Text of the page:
The student media organization of California State University Northridge

Daily Sundial

The student media organization of California State University Northridge

Daily Sundial

The student media organization of California State University Northridge

Daily Sundial

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Alumni win student Emmy award for ‘Dogumentary’

Alumni students Cristina Ramirez-Mares and Kate Ryan pose for pictures after they receive a student Emmy for a documentary that they originally created for their senior project. (Photo by Dylan Miles, Daily Sundial)

CSUN alumni filmmakers won third place for a documentary that began as a senior film project at the 29th Annual College Television Arts held by the Academy of Television Arts and Sciences.

Director Kate Ryan and producer Cristina Ramirez-Mares won a “student Emmy” for “Point of View: A Dogumentary” at the ceremony at Culver Studios on March 15.

The other main contenders in the documentary category in the ceremony were the University of Florida Documentary Institute’s “Bismillah in the Name of Allah,” directed and produced by Jolene Pinder and Sarah Zaman and Montana State University’s “Little Mom Full of Color,” directed by Kate Garton.

Nominations and awards for the student Emmys, as they are informally called, are often reserved for graduate schools with reputations of unspoken notoriety and high-end budget filmmaking, said Nate Thomas, a cinema and television arts professor and head of the film production department.

The award has given notoriety to the filmmakers involved and to the institution of higher learning that it represents.

“We kinda got to celebrate for CSUN,” Ryan said. “We were next to USC, UCLA (and) NYU. Everyone was there, so it was very exciting to be placed alongside them and be able to celebrate all of our hard work.”

Ryan said the competition was heavy and that the making of “Dogumentary” was a very arduous but heart-warming experience, and the end result paid off.

“It was an entire year process for me,” 24-year-old Ryan said. “It took a year between the concept and filming.”

Although CSUN is not known as a college that produces lavish and high-end productions that mark the map for filmmakers and the film schools in general, the documentary has changed the way most film professors at CSUN judge the end result of the films that their students produce.

“Sometimes documentaries can be very dull, very antiseptic, very stale,” Thomas said. “That’s why I think that it was one of the reasons that it was chosen. It was clever, unique, fresh. Those are the kinds of things that we are looking for (and) the other students need to take heed,” Thomas said.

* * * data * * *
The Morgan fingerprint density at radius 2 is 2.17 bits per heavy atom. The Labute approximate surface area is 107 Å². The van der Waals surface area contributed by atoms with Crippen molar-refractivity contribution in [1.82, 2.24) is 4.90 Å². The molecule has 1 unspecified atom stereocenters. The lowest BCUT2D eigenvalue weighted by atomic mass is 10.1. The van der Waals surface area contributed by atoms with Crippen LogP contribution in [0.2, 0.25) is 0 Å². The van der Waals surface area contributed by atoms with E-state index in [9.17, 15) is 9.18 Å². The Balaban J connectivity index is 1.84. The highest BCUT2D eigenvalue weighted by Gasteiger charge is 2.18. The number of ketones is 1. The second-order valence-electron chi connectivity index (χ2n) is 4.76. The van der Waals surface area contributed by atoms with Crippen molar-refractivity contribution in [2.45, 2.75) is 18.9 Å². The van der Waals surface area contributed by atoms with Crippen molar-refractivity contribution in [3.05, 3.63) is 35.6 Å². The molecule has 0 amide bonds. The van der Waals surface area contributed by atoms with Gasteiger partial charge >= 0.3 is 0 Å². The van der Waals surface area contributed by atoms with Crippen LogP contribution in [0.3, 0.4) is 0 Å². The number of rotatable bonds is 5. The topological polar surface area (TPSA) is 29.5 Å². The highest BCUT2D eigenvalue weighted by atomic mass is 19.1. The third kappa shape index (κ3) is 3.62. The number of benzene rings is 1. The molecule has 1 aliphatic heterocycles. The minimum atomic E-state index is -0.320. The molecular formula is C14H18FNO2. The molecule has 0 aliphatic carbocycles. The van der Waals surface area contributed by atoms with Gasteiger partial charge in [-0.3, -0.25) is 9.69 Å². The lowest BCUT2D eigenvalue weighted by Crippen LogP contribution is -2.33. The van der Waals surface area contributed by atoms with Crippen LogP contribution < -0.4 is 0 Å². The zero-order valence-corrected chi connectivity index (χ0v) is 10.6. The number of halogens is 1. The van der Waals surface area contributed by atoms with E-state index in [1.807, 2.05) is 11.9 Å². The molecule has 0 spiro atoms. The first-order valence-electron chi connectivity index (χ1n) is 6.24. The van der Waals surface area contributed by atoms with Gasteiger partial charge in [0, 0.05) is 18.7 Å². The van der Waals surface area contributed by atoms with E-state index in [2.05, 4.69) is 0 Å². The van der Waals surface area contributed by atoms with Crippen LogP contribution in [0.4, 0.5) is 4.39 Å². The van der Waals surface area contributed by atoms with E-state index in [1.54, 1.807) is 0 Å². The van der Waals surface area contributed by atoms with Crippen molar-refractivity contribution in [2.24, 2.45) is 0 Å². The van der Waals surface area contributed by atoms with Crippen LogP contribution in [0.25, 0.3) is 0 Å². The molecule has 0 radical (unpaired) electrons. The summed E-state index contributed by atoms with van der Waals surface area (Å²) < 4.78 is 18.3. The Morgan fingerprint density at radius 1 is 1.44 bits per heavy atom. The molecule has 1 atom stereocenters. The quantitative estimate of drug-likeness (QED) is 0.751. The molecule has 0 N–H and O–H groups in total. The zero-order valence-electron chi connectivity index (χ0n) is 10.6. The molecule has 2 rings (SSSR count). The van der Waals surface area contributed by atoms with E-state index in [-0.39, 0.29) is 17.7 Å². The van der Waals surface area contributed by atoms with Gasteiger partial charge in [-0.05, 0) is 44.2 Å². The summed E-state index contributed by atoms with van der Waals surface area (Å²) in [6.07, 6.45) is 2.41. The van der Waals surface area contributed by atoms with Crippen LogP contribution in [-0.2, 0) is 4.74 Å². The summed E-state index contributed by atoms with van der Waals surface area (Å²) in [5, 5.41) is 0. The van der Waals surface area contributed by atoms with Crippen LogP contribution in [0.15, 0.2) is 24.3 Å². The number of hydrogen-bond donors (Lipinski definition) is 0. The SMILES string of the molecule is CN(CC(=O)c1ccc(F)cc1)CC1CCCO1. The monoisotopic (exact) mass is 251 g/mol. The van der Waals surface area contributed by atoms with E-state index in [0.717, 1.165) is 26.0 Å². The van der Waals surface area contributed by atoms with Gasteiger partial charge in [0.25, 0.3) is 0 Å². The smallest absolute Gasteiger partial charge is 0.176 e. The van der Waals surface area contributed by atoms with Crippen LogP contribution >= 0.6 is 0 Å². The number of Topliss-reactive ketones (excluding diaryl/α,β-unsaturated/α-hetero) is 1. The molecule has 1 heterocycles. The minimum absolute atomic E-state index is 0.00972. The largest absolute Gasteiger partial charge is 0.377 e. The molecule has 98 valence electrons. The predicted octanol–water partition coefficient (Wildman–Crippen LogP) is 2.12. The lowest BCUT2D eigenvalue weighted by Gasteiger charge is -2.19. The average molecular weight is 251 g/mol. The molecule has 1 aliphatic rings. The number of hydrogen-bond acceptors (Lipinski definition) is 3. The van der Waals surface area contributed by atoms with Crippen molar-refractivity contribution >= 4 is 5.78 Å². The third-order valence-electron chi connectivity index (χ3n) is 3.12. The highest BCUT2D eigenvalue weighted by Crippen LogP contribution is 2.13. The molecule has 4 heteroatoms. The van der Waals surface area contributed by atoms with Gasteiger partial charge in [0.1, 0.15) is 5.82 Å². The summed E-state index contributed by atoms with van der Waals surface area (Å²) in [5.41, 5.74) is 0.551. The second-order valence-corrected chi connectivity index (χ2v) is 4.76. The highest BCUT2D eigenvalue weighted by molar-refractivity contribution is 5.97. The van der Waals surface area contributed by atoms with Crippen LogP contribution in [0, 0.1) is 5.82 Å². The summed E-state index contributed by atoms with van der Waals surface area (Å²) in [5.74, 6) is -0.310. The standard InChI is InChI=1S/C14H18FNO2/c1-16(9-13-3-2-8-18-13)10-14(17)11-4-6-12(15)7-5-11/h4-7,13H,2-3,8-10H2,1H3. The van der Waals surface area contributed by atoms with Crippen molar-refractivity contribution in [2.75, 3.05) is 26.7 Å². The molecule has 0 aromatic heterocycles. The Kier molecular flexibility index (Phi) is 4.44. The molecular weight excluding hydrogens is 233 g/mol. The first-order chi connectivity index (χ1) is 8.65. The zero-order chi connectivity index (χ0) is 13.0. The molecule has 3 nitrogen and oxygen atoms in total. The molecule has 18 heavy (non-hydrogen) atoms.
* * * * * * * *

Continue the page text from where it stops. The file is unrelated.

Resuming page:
The film itself was an in-depth analysis of what it means to have different perspectives on an issue of an object that is fundamentally universal. In this case, the subject was a common household pet, a dog.

“This was something that basically everyone can relate to,” 23-year-old Ramirez-Mares said. “But not necessarily in the same way.”

The film revolves around a group of people that use dogs in different ways and in different circumstances. The idea was that by bringing certain individuals from different backgrounds and from differing points of view together, allowing them to share in their socialized disparity, they might be able to unfurl those distinctions and come to terms with what it is they may or may not believe.

“I wanted the film to be beyond informative,” Ryan said. “I wanted it to make people question themselves. I wanted it to go from informative to thought-provoking.”

Although the documentary did not win first place, it has changed the way people will look at CSUN, Ramirez-Mares said.

“This is carving CSUN’s name deeper into that respective category,” said Ramirez-Mares.

As far as a career is concerned, the filmmakers will be able to use this quantified esteem to gain rank and prominence in their respective circles. The filmmaking experience was time well spent.

Ryan said, “We hope that after people watch this that it sparks a lot of conversation. We hope that this will help our voices be heard.”

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